Accounting assistants are important to the financial reporting process. Accounting assistants are entry-level positions requiring a two-year college degree in business, finance or accounting. They perform a variety of tasks under the supervision of senior professionals. These tasks could include journal entries, ledger confirmations and bank reconciliations. They also may assist internal and external auditors in evaluating a business' internal procedures. Assistants move up to more senior roles if they receive a four-year college degree and earn a Certified Public Accountant (CPA) license. Make Journal Entries
1.Accounting assistants record an organization's business activities by making journal entries in sub- or general ledgers. Entering items in a journal means crediting or debiting an account. There are five types of accounts: expense, revenue, asset, liability and shareholders' equity. Expenses are charges incurred. Revenues reflect sales and commissions. Assets indicate what a business entity owns, and liabilities, what it owes. Shareholders' equity represents amounts invested by company owners. Verify Journal and Ledger Balances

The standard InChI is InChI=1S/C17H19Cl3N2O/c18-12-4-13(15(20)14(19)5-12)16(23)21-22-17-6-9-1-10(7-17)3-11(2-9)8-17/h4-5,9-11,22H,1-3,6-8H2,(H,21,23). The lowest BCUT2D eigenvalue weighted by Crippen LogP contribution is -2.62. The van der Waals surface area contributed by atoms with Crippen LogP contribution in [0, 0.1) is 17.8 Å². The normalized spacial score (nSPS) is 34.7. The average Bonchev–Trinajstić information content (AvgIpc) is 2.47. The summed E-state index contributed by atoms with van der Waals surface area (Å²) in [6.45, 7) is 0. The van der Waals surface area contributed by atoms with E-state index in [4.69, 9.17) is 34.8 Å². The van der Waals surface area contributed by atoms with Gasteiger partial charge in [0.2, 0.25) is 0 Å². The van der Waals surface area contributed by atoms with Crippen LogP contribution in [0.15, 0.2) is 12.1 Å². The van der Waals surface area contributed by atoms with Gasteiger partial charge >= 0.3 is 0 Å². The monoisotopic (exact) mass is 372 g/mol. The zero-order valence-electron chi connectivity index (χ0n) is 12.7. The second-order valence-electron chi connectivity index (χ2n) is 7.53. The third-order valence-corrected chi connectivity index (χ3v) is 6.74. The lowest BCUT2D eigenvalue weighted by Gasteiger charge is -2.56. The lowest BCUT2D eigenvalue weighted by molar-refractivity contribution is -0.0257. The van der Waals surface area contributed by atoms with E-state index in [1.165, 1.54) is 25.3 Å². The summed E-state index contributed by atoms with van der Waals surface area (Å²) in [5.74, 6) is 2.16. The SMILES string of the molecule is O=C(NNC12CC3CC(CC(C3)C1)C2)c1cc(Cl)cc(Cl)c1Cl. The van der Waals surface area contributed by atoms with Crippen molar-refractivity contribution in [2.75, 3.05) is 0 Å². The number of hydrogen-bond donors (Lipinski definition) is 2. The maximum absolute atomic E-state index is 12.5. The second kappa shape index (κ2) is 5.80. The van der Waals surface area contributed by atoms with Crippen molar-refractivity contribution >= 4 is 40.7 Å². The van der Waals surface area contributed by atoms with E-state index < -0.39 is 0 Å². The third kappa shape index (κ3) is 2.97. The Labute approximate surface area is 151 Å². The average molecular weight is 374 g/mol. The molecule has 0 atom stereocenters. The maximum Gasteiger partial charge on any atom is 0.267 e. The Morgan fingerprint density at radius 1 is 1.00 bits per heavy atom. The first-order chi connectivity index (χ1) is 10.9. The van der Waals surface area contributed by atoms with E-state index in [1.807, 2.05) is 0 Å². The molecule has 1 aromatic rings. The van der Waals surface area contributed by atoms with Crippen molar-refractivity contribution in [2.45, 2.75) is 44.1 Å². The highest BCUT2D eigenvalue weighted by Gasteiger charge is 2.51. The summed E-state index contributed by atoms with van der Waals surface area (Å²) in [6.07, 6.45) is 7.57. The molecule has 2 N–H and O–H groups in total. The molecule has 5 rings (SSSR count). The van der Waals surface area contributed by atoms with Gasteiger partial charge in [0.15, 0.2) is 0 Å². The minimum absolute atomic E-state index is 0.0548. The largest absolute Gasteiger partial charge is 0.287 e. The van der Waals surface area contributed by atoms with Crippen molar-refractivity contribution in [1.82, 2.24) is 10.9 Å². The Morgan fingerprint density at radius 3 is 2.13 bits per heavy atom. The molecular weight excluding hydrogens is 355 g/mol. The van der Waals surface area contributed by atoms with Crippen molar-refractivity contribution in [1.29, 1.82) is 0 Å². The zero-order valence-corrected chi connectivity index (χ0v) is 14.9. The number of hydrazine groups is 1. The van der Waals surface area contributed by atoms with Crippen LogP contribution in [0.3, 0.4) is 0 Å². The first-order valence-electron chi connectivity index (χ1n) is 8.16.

2.Journal and ledgers are accounting records. Bookkeepers enter financial data into journals by making journal entries. Such information is then summarized in sub- and general ledgers. A sub-ledger is a section of a general ledger. For example, Client XYZ's sub-ledger is part of a business customers' general ledger. Accounting staff verify that balances are accurate by checking journal entries, vendor bills and customer invoices. Reconcile Bank Statements
3.Accounting clerks also perform bank reconciliation duties. A business entity may have several accounts with a variety of institutions. Reconciling bank statements ensures that clerks can verify an organization's cash balance, and that such balance agrees to internal cash ledgers. These employees perform reconciliations...